Luckily, in her wing, Parley was allowed freedoms and eventually wrote in the hospital's newspaper (yes, the hospital had a newspaper). But seven years after her discharge in 1949, when Parley returned as a nurse, she says the hospital was almost unrecognizable.

A recent photo of Kay Parley. Photo by Judith Silverthorne

"The grounds were filled with life, she wrote. "The friendlier, more relaxed atmosphere was tangible."

LSD was first synthesized in 1938 by Swiss chemist Albert Hoffman, and the psychedelic effects were discovered five years later when he accidentally drugged himself. By the 1950s, it was being introduced as a psychiatric drug and leading the way was research out of Saskatchewan. The province was in the right place for LSD, according to Canada Research Chair in the History of Medicine Erika Dyck. Tommy Douglas and the Cooperative Commonwealth Federation (CCF) had a mandate to reform the health care system, including mental health.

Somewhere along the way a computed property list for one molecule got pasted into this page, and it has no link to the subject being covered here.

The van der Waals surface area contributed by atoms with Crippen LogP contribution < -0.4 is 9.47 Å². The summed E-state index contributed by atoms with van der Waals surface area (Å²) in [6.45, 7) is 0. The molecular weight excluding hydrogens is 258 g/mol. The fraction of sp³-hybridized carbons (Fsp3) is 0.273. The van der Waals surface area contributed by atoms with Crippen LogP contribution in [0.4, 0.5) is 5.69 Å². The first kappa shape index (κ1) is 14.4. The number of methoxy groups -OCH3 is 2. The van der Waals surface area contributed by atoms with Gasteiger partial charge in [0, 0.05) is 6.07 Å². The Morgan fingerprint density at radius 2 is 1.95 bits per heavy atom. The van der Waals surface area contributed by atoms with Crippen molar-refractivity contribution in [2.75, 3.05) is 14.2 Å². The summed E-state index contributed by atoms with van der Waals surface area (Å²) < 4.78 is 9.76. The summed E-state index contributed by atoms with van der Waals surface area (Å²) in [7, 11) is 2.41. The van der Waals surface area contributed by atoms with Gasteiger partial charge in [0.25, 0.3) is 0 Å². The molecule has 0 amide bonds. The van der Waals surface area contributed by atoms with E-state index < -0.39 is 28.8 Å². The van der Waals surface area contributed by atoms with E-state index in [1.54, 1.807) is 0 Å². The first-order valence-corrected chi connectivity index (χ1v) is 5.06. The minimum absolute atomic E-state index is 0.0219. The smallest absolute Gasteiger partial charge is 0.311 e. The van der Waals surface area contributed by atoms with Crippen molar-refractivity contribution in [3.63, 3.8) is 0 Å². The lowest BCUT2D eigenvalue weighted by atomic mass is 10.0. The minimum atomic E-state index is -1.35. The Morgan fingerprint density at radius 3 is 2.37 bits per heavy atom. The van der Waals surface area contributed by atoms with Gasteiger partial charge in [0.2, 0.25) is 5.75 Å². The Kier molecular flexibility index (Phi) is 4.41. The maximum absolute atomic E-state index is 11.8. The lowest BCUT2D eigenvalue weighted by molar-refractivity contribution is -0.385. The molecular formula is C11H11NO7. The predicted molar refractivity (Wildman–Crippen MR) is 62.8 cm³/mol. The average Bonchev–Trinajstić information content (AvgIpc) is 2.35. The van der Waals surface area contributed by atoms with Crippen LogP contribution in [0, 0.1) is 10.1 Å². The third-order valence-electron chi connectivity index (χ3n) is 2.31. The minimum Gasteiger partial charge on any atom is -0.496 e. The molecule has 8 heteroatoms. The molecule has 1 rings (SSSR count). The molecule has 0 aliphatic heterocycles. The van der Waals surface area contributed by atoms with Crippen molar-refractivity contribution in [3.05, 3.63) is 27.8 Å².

"Before [mental hospitals] weren't really seen as therapeutic spaces, these were custodial spaces where you know some would say a variation of a jail," Dyck told VICE. "But as they put a lot more energy into this, they start hiring more people, and they put out calls, and in this case overseas and in the UK, looking for physicians and doctors with real training. They wanted people who were willing to do experiments that would lead to systematic changes."

British psychiatrist Dr. Humphry Osmond was the superintendent. It was actually Osmond and Aldous Huxley who came up with the term "psychedelic" in 1956 while trying to find a way to describe an LSD trip. Osmond had been researching with mescaline and wanted to see what doors LSD would open.